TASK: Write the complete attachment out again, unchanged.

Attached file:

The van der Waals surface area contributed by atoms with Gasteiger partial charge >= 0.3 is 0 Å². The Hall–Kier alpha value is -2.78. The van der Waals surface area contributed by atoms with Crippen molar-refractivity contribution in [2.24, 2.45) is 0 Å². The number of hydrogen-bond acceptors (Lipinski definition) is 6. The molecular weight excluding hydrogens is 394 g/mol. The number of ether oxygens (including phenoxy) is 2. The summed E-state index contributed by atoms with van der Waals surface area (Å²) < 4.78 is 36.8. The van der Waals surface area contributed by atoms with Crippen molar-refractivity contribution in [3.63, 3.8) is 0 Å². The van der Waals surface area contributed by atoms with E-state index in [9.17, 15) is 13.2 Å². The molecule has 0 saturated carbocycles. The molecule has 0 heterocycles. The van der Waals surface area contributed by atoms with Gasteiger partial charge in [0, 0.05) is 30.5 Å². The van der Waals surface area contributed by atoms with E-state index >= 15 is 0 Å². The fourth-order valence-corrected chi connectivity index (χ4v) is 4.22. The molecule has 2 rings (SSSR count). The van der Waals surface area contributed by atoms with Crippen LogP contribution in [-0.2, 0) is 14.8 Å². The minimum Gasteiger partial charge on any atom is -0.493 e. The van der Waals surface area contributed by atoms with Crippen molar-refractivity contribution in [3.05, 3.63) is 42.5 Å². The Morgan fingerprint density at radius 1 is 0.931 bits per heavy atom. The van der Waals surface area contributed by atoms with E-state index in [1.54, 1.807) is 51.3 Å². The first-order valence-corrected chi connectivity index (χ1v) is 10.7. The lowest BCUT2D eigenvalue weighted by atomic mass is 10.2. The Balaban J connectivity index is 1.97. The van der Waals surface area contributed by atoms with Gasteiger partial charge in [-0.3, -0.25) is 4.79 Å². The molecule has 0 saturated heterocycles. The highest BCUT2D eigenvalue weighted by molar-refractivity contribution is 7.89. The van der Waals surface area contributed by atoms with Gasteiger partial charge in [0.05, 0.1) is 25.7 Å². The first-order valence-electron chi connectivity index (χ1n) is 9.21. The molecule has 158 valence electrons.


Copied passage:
The van der Waals surface area contributed by atoms with Gasteiger partial charge >= 0.3 is 0 Å². The Hall–Kier alpha value is -2.78. The van der Waals surface area contributed by atoms with Crippen molar-refractivity contribution in [2.24, 2.45) is 0 Å². The number of hydrogen-bond acceptors (Lipinski definition) is 6. The molecular weight excluding hydrogens is 394 g/mol. The number of ether oxygens (including phenoxy) is 2. The summed E-state index contributed by atoms with van der Waals surface area (Å²) < 4.78 is 36.8. The van der Waals surface area contributed by atoms with Crippen molar-refractivity contribution in [3.63, 3.8) is 0 Å². The van der Waals surface area contributed by atoms with E-state index in [9.17, 15) is 13.2 Å². The molecule has 0 saturated carbocycles. The molecule has 0 heterocycles. The van der Waals surface area contributed by atoms with Gasteiger partial charge in [0, 0.05) is 30.5 Å². The van der Waals surface area contributed by atoms with E-state index >= 15 is 0 Å². The fourth-order valence-corrected chi connectivity index (χ4v) is 4.22. The molecule has 2 rings (SSSR count). The van der Waals surface area contributed by atoms with Crippen LogP contribution in [-0.2, 0) is 14.8 Å². The minimum Gasteiger partial charge on any atom is -0.493 e. The van der Waals surface area contributed by atoms with Crippen molar-refractivity contribution in [3.05, 3.63) is 42.5 Å². The Morgan fingerprint density at radius 1 is 0.931 bits per heavy atom. The van der Waals surface area contributed by atoms with E-state index in [1.54, 1.807) is 51.3 Å². The first-order valence-corrected chi connectivity index (χ1v) is 10.7. The lowest BCUT2D eigenvalue weighted by atomic mass is 10.2. The Balaban J connectivity index is 1.97. The van der Waals surface area contributed by atoms with Gasteiger partial charge in [-0.3, -0.25) is 4.79 Å². The molecule has 0 saturated heterocycles. The highest BCUT2D eigenvalue weighted by molar-refractivity contribution is 7.89. The van der Waals surface area contributed by atoms with Gasteiger partial charge in [0.05, 0.1) is 25.7 Å². The first-order valence-electron chi connectivity index (χ1n) is 9.21. The molecule has 158 valence electrons.